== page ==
The literature on growth and poverty is voluminous and still
evolving. This title distills the most important lessons from
developing countries’ experience with growth and poverty. It
provides a broad understanding of the impact of economic policies on
growth and poverty reduction in developing countries. After describing
basic economic relationships that summarize the workings and the
measurement of the macroeconomy—and after confirming that growth
is the most critical factor in alleviating poverty—the book turns
to individual policy areas. These include the various roles of
government, among them setting fiscal policy and maintaining an
environment conducive to the effective operation of a market economy.
Policies governing money supply, exchange rates, and the financial
sector are also covered.
After assessing several decades of experience with development
assistance, the aim of which has been to place poor countries on a path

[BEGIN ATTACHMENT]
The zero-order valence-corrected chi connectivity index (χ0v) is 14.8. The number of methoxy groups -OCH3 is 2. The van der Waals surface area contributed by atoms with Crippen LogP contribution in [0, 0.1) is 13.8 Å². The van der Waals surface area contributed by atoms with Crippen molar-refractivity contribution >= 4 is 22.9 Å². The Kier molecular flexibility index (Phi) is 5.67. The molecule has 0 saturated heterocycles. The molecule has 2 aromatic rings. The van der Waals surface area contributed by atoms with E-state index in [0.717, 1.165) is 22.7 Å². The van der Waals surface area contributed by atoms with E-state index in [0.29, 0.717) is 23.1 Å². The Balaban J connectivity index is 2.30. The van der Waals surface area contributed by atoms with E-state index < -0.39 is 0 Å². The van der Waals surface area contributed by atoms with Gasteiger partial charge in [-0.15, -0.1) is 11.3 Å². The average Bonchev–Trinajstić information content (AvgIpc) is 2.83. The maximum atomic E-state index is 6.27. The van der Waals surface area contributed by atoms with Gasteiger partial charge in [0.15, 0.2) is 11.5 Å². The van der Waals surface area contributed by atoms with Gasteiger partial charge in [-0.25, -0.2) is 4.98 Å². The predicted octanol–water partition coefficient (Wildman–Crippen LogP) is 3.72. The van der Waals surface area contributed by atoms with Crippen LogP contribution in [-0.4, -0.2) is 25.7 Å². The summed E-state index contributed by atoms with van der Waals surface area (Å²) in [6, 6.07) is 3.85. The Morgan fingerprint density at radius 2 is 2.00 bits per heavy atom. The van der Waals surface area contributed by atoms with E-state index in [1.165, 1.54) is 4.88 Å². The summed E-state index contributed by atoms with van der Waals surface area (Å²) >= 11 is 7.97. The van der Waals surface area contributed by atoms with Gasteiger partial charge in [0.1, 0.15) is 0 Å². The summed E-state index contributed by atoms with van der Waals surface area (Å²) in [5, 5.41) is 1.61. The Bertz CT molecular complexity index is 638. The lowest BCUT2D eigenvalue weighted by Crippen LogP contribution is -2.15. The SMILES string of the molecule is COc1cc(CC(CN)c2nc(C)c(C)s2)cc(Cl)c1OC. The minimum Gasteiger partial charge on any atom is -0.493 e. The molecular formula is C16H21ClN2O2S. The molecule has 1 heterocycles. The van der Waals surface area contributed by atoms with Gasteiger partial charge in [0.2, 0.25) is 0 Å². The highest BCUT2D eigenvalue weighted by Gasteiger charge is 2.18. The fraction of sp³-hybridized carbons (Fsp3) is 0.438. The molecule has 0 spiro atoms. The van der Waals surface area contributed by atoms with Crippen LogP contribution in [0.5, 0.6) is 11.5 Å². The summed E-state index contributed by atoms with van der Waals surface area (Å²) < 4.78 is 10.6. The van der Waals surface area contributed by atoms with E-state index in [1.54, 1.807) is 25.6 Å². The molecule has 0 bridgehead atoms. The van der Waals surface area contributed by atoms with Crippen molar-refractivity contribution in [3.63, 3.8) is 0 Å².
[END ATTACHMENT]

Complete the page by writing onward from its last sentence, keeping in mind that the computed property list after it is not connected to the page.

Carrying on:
of sustainable long-run growth, the study turns to a discussion of
external debt. In the 1980s and 1990s, debt contracted by low-income
countries from commercial and official sources became unsustainable,
crippling their growth, keeping millions in poverty, and forcing an
international reappraisal of lending policies, the centerpiece of which
was a set of debt-forgiveness policies that was put forward with the
launch of the Jubilee 2000 debt relief campaign.
The remainder of the volume examines problems that can keep the poor
from moving out of poverty. Trade, institutional development,
regulation, education, health, labor markets, land and agriculture,
natural resources, urbanization, technology, and politics—all are
core components of public policy and need to be handled right if
poverty is to be addressed effectively. Because many developing
countries lack the capacity to mobilize resources—administrative
and financial—to move the poor out of poverty, the international
community must be actively involved.
Looking ahead, rates of growth and poverty will be determined by how
nations use knowledge, technology, and energy in firms and households,
and by the effects of the warming climate on economic activities. Above
all, the distribution of political and economic power within and among
countries will determine the direction and dynamics of growth and
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